Billings, Mont. -- Yes, the ball is still in play -- although a distant memory for some -- with regard to the litigation filed in 2007 by R-CALFUSA and 10 other plaintiffs against the U.S. Department of Agriculture's (USDA's) decision to allow into the U.S. older Canadian cattle born after March 1, 1999, and beef from Canadian cattle of all ages. Canada continually has had a significant problem with bovine spongiform encephalopathy (BSE), also known as mad cow disease, and the agency's latest legal notice suggests that 'the people's agency' is about to kowtow to global interests instead of honoring its congressional mandate to protect U.S. citizens.
On July 3, 2008, a South Dakota federal judge essentially ordered USDA to go back to the drawing board on its over-30-month rule (OTM Rule) and instructed the agency to open a new public comment period on the matter. He then required USDA to report the developments to him on a quarterly basis.
USDA, in its Oct. 5, 2009, status submission to the court, reported that more than 4,800 pages of comments were received and that those comments are currently in "intra-departmental clearance," and afterward will be submitted to the Office of Management and Budget (OMB). The agency estimates OMB will finish its review no later than Jan. 5, 2010, the date USDA's next status report to the court is due.
On Nov. 17, 2009, R-CALF USA and 39 other groups sent a letter to Agriculture Secretary Tom Vilsack to express their serious concerns about the agency's status submission.
One such concern is that USDA says it is preparing a docket to initiate rule-making that would comprehensively amend the BSE regulations, and the criteria it will propose "would be closely aligned with those of the World Organization for Animal Health" (OIE). This new proposed rule is expected to be published in the Federal Register for comment late this year or early in 2010, according to USDA. The 40-member coalition states that such alignment with weaker OIE standards would not achieve the agency's congressional mandate to protect against the introduction and spread of animal diseases, "particularly from such a pernicious animal disease as BSE that is invariably fatal and that also afflict humans."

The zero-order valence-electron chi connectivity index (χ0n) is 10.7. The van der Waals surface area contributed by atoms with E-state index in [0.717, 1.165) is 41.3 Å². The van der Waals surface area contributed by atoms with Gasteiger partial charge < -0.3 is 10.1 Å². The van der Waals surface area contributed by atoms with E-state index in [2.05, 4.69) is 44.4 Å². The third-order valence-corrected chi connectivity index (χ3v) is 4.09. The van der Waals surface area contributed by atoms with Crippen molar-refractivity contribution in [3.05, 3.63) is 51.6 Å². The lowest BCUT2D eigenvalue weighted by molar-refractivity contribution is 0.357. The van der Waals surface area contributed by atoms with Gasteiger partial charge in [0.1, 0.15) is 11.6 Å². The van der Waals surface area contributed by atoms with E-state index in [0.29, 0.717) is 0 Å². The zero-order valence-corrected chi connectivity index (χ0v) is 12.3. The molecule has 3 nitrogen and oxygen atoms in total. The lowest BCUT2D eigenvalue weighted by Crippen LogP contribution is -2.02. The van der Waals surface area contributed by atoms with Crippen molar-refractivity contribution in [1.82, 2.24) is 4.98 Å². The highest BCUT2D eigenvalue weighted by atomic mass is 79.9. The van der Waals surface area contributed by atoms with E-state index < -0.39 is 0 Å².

In its letter to Vilsack, the group points out that he has inherited the weakest, most ineffective and liberal BSE import policies when compared to every other major beef-consuming market in the world, and that as past Senators, President Obama and Vice President Biden -- as parties to a Senate Resolution of Disapproval declaring that USDA's OTM Rule shall have no force or effect -- had objected to the very rules that exist now.
In fact, at the time when the Resolution of Disapproval passed, only four cases of BSE had been detected in Canadian-born cattle, and no post-feed ban BSE cases had been detected. Since then, 17 cases of BSE have been discovered in Canadian-born cattle. Eleven of these 17 BSE-infected cattle were born after Canada's 1997 feed ban, and 10 of these 11 infected post-feed ban cattle were eligible, under USDA's current rules, for export to the United States because they were born after March 1, 1999.
The letter states in part: "We respectfully request that you promulgate BSE rules that restore for U.S. livestock, livestock producers, and the people of the United States the highest possible level of protection against the introduction and spread of animal diseases. Valid science, consumer confidence, and sound economics require the BSE import rules to be tightened according to pre-outbreak norms. This departure from the past Administration's destructive policies will improve consumer confidence in the beef supply, balance trade flows, remedy the severe financial destruction of the U.S. cattle industry, and substantially decrease the risk of livestock and human disease exposure.